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  • 62/74   Prominent Gay Rights Lawyer and Environmental Advocate Burns Himself to Death in Ecology Protest
    SCIENCE TOPIC NEWS

    He immolated himself in a protest against ecological destruction

    He immolated himself in a protest against ecological destruction


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  • 63/74   Japan 'rare earth' haul sparks hopes of cutting China reliance
    SCIENCE TOPIC NEWS

    The discovery of potentially millions of tons of valuable 'rare earth' elements in sea sludge off Japan has raised hopes that Asia's number-two economy can reduce its dependence on Chinese supply.  A Japanese study published last week revealed an estimated 16 million tons of rare earths, enough to feed global demand on a 'semi-infinite' basis, with deposits to last hundreds of years.  The news made headlines internationally and in Japan, which is the world's second-largest consumer of these minerals but relies heavily on imports from China, which controls 90 percent of the highly strategic market.

    The discovery of potentially millions of tons of valuable 'rare earth' elements in sea sludge off Japan has raised hopes that Asia's number-two economy can reduce its dependence on Chinese supply. A Japanese study published last week revealed an estimated 16 million tons of rare earths, enough to feed global demand on a 'semi-infinite' basis, with deposits to last hundreds of years. The news made headlines internationally and in Japan, which is the world's second-largest consumer of these minerals but relies heavily on imports from China, which controls 90 percent of the highly strategic market.


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  • 64/74   Only You Have the Power to Save Your Local News from Corporate Vultures
    SCIENCE TOPIC NEWS

    Readers must demand more

    Readers must demand more


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  • 65/74   Allergy Causes: The Myths and Facts
    HEALTH TOPIC NEWS

    While an extended winter means many seasonal allergy sufferers are still breathing easy, tree pollen is already in the air in much of the country, causing sneezing, itchy eyes and a runny nose, c...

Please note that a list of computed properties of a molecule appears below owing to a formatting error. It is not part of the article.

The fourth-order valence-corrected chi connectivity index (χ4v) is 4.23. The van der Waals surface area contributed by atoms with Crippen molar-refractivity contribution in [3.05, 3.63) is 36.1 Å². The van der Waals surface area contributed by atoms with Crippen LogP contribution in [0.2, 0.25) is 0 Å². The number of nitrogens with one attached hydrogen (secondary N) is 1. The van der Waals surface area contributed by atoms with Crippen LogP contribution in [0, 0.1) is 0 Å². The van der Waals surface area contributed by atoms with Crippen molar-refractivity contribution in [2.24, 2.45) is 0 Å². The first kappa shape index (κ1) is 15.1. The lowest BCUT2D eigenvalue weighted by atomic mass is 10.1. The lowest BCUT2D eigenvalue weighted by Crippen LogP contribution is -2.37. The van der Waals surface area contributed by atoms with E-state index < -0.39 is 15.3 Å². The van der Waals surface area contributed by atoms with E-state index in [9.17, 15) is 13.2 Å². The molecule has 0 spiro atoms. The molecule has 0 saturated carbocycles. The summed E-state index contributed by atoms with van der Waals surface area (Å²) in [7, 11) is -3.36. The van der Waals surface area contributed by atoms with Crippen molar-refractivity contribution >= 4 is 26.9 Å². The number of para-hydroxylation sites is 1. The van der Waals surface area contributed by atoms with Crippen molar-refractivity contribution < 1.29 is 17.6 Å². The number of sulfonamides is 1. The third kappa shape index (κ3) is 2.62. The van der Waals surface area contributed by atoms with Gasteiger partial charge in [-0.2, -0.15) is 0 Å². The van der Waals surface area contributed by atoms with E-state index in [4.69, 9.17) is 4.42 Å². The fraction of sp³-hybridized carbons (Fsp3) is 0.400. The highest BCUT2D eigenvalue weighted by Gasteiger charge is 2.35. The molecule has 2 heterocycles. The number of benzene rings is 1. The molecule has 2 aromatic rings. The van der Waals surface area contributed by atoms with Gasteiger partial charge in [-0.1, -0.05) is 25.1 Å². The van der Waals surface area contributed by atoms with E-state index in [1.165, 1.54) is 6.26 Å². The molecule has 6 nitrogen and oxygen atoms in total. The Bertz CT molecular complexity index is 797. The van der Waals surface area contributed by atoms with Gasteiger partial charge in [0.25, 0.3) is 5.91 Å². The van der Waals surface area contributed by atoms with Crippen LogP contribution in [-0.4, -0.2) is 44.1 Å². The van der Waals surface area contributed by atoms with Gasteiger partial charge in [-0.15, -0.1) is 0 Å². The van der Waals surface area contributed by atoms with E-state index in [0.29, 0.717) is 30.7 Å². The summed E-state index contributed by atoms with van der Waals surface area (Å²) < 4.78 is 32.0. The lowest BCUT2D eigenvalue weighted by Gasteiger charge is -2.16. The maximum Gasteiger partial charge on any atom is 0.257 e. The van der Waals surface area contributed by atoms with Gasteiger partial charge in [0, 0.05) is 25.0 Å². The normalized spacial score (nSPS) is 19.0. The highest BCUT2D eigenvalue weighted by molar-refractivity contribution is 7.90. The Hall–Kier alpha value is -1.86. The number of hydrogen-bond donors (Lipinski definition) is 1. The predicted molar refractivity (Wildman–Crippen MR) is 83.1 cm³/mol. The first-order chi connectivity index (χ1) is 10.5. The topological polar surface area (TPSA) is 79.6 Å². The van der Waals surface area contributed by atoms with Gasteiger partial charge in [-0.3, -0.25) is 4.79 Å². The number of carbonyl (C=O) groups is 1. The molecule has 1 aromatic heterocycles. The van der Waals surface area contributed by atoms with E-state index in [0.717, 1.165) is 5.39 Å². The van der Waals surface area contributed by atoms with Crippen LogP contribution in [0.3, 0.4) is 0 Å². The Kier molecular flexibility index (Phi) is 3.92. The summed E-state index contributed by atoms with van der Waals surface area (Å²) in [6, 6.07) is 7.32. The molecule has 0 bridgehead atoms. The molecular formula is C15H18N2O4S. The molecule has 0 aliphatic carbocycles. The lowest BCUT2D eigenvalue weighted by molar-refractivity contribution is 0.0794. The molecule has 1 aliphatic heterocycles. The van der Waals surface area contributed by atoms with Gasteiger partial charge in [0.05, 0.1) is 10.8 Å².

While an extended winter means many seasonal allergy sufferers are still breathing easy, tree pollen is already in the air in much of the country, causing sneezing, itchy eyes and a runny nose, c...


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  • 66/74   8 Healthy Foods You Can Overdo
    HEALTH TOPIC NEWS

    Get more fiber. Eat fish for omega-3s. Though following diet advice like this can improve your health, some folks get carried away. "The belief that if some is good, more must be better is pretty...

    Get more fiber. Eat fish for omega-3s. Though following diet advice like this can improve your health, some folks get carried away. "The belief that if some is good, more must be better is pretty...


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  • 67/74   The Best Celeb Pregnancy Announcements
    HEALTH TOPIC NEWS

    "WE ARE PREGNANT," indeed.

    "WE ARE PREGNANT," indeed.


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  • 68/74   The Truth About How Many Calories You Need to Eat to Lose Weight
    HEALTH TOPIC NEWS

    There's more to it than just "eat less, lose weight."

    There's more to it than just "eat less, lose weight."


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  • 69/74   The Truth About Using Apple Cider for Weight Loss
    HEALTH TOPIC NEWS

    Here's the dirt on this centuries-old home remedy.

    Here's the dirt on this centuries-old home remedy.


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  • 70/74   31 Healthy and Hearty Pork Recipes to Try for Dinner
    HEALTH TOPIC NEWS

    Amp up your dinner table with these flavorful twists on classic pork dishes.

    Amp up your dinner table with these flavorful twists on classic pork dishes.


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  • 71/74   How to Shoot Great Food Photos
    HEALTH TOPIC NEWS

    If you're a food-lover like me, your Instagram feed is flooded with food photos and Thanksgiving is, well, the food photographer’s Super Bowl. Who can resist taking a few snaps of the honey-glaze...

    If you're a food-lover like me, your Instagram feed is flooded with food photos and Thanksgiving is, well, the food photographer’s Super Bowl. Who can resist taking a few snaps of the honey-glaze...


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  • 72/74   Don't Forget Travel Vaccines This Holiday Season
    HEALTH TOPIC NEWS

    If you're planning to celebrate the holidays overseas—or even to sneak in a quick getaway before the festivities begin—you've probably got a lot to do beforehand.   You might be tempted to skip t...

    If you're planning to celebrate the holidays overseas—or even to sneak in a quick getaway before the festivities begin—you've probably got a lot to do beforehand.   You might be tempted to skip t...


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  • 73/74   The hero rats of Africa sniff out land mines — and TB infections
    HEALTH TOPIC NEWS

    In Tanzania, a nonprofit trains African giant pouched rats to save lives by detecting land mines and tuberculosis.

    In Tanzania, a nonprofit trains African giant pouched rats to save lives by detecting land mines and tuberculosis.


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  • 74/74   Protect Yourself Against C. Diff Infections
    HEALTH TOPIC NEWS

    Antibiotics treat infections, but surprisingly, they can cause them, too. In fact, a recent study has found that the number of virulent infections linked to the use of antibiotics has skyrocketed...

    Antibiotics treat infections, but surprisingly, they can cause them, too. In fact, a recent study has found that the number of virulent infections linked to the use of antibiotics has skyrocketed...